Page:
# Thread: square with 3 Vertexes

1. ## square with 3 Vertexes

If we know the three Vertexes of square ... Can we find the fourth Vertex?
what are the equations of theses vertexes?
Sides of the square is not parallel to axes Coordinateness.

2. ## Re: square with 3 Vertexes

Originally Posted by rqeeb
If we know the three Vertexes of square ... Can we find the fourth Vertex?
what are the equations of theses vertexes?
Sides of the square is not parallel to axes Coordinateness.
1. Let A, B, C denote the known vertices.

2. The point D is the intersection-point of the parallels to $\displaystyle \overline{AB}$ and $\displaystyle \overline{BC}$. This case is drawn in blue.

3. The point D is the image of B by reflection over $\displaystyle \overline{AC}$. This case is drawn in red.

4. ## Re: square with 3 Vertexes

Originally Posted by rqeeb
That looks fine to me.

I've found a 3rd way to get the 4th vertex:

Let $\displaystyle A(A_x, A_y),\ B(B_x, B_y),\ C(C_x, C_y)$ denote the known vertices of the square.

The midpoint of the square is M. Then the M has the coordinates:

$\displaystyle M\left(\dfrac{A_x+C_x}2,\ \dfrac{A_y+C_y}2 \right)$

M is simultaneously the midpoint of BD:

$\displaystyle \left(\dfrac{A_x+C_x}2,\ \dfrac{A_y+C_y}2 \right) = \left(\dfrac{B_x+D_x}2,\ \dfrac{B_y+D_y}2 \right)$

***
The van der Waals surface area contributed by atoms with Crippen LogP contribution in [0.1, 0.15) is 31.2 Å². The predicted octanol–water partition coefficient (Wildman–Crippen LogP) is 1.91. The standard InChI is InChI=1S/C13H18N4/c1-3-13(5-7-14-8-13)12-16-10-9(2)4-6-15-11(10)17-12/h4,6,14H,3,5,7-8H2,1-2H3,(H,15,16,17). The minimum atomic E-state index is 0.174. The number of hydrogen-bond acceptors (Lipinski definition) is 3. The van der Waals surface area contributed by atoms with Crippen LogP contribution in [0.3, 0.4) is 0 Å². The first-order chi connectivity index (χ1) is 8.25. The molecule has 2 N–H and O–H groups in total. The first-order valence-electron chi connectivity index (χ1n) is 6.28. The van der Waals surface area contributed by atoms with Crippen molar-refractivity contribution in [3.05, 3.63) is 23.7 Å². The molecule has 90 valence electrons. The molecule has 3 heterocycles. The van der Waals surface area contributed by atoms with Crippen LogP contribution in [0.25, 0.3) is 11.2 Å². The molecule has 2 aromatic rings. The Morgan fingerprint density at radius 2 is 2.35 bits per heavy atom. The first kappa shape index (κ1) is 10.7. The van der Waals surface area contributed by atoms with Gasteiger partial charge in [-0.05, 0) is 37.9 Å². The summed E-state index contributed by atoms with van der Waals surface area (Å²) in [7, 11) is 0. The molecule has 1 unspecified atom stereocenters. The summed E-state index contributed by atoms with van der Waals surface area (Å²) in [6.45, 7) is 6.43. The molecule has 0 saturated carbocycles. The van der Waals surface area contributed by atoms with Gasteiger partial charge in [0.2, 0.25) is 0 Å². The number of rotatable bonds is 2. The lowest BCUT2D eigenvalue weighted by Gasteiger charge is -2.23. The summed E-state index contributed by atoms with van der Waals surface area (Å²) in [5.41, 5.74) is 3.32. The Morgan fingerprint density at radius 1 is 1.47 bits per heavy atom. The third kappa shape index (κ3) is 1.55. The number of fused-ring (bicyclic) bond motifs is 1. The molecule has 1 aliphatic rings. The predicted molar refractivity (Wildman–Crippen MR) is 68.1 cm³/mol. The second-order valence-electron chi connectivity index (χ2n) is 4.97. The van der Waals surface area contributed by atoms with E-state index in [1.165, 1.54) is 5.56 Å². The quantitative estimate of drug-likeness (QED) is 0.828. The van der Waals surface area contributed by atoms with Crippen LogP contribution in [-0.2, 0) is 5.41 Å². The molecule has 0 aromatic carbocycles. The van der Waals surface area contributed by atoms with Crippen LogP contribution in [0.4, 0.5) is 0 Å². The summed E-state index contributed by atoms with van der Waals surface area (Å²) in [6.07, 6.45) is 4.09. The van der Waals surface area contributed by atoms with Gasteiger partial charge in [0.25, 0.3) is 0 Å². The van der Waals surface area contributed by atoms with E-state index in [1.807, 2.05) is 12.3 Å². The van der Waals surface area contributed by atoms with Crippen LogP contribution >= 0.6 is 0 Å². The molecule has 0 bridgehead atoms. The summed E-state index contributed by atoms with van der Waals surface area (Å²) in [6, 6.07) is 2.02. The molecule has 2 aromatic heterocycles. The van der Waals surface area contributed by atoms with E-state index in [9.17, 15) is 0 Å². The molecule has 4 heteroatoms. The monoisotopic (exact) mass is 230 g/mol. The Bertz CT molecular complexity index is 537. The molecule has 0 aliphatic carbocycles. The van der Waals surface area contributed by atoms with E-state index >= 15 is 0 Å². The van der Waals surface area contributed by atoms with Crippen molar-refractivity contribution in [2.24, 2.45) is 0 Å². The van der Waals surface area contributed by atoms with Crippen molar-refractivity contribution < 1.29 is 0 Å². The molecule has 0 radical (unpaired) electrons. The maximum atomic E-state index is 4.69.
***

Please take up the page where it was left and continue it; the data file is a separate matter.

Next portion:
Calculate $\displaystyle D_x, D_y$!

I've got: $\displaystyle D\left(A_x+C_x-B_x,\ A_y+C_y-B_y \right)$

In my opinion this way seems to be the most simple one.

Great work
Thanks alot

6. ## Re: square with 3 Vertexes

Hello, rqeeb!

If you make a sketch, the answer is obvious.

If we know the three vertexes of square, can we find the fourth vertex?

Suppose the three given vertices are: .$\displaystyle A(1,5),\;B(2,2),\;C(5,3)$

Plot points $\displaystyle A,B,C.$

Code:
      |               D
|               ♠
| (1,5)         : 1
| A ♥ - - - - - .
|         3
|
|
|
|                   C
|                   ♥ (5,3)
|                   :1
|     B ♥ - - - - - .
|     (2,2)   3
|
- - + - - - - - - - - - - - -
|

Going from $\displaystyle B$ to $\displaystyle C$, we move right 3 and up 1.

Since $\displaystyle AD \parallel BC$ and $\displaystyle AD = BC,$
. . going from $\displaystyle A$ to $\displaystyle D$, we again move right 3 and up 1.

Therefore, $\displaystyle D$ is located at $\displaystyle (4,6).$

7. ## Re: square with 3 Vertexes

Originally Posted by Soroban
Hello, rqeeb!

If you make a sketch, the answer is obvious.

Suppose the three given vertices are: .$\displaystyle A(1,5),\;B(2,2),\;C(5,3)$

Plot points $\displaystyle A,B,C.$

Code:
      |               D
|               ♠
| (1,5)         : 1
| A ♥ - - - - - .
|         3
|
|
|
|                   C
|                   ♥ (5,3)
|                   :1
|     B ♥ - - - - - .
|     (2,2)   3
|
- - + - - - - - - - - - - - -
|

Going from $\displaystyle B$ to $\displaystyle C$, we move right 3 and up 1.

Since $\displaystyle AD \parallel BC$ and $\displaystyle AD = BC,$
. . going from $\displaystyle A$ to $\displaystyle D$, we again move right 3 and up 1.

Therefore, $\displaystyle D$ is located at $\displaystyle (4,6).$

in case that the square sides parallel the axies. but if not???

8. ## Re: square with 3 Vertexes

Hello, rqeeb!

in case that the square sides parallel the axes. . What?
But if not?

Did you even look at my graph?

9. ## Re: square with 3 Vertexes

Originally Posted by rqeeb
in case that the square sides parallel the axies. but if not???
Have a second look: